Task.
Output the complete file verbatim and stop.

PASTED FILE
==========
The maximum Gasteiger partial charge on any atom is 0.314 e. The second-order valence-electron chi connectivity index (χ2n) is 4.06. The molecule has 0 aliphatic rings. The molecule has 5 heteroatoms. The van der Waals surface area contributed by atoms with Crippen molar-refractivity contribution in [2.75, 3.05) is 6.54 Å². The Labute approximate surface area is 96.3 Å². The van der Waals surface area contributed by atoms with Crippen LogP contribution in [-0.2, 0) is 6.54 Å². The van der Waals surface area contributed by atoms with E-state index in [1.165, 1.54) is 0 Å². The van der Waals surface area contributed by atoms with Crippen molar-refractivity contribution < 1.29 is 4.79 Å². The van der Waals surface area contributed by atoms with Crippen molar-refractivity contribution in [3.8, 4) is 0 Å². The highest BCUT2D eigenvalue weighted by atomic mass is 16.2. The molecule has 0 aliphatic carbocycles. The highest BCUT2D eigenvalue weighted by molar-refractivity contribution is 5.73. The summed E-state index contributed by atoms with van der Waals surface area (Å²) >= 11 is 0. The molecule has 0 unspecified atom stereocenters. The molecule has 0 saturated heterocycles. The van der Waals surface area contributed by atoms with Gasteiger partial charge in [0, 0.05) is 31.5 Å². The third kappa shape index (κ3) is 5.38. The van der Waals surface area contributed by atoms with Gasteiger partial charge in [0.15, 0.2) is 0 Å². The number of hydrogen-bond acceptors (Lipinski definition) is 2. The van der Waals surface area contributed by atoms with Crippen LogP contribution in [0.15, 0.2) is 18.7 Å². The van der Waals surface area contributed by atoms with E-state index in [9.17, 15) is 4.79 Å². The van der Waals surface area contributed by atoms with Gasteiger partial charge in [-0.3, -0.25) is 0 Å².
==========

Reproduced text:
The maximum Gasteiger partial charge on any atom is 0.314 e. The second-order valence-electron chi connectivity index (χ2n) is 4.06. The molecule has 0 aliphatic rings. The molecule has 5 heteroatoms. The van der Waals surface area contributed by atoms with Crippen molar-refractivity contribution in [2.75, 3.05) is 6.54 Å². The Labute approximate surface area is 96.3 Å². The van der Waals surface area contributed by atoms with Crippen LogP contribution in [-0.2, 0) is 6.54 Å². The van der Waals surface area contributed by atoms with E-state index in [1.165, 1.54) is 0 Å². The van der Waals surface area contributed by atoms with Crippen molar-refractivity contribution < 1.29 is 4.79 Å². The van der Waals surface area contributed by atoms with Crippen molar-refractivity contribution in [3.8, 4) is 0 Å². The highest BCUT2D eigenvalue weighted by atomic mass is 16.2. The molecule has 0 aliphatic carbocycles. The highest BCUT2D eigenvalue weighted by molar-refractivity contribution is 5.73. The summed E-state index contributed by atoms with van der Waals surface area (Å²) >= 11 is 0. The molecule has 0 unspecified atom stereocenters. The molecule has 0 saturated heterocycles. The van der Waals surface area contributed by atoms with Gasteiger partial charge in [0, 0.05) is 31.5 Å². The third kappa shape index (κ3) is 5.38. The van der Waals surface area contributed by atoms with Gasteiger partial charge in [0.15, 0.2) is 0 Å². The number of hydrogen-bond acceptors (Lipinski definition) is 2. The van der Waals surface area contributed by atoms with Crippen LogP contribution in [0.15, 0.2) is 18.7 Å². The van der Waals surface area contributed by atoms with E-state index in [9.17, 15) is 4.79 Å². The van der Waals surface area contributed by atoms with Gasteiger partial charge in [-0.3, -0.25) is 0 Å².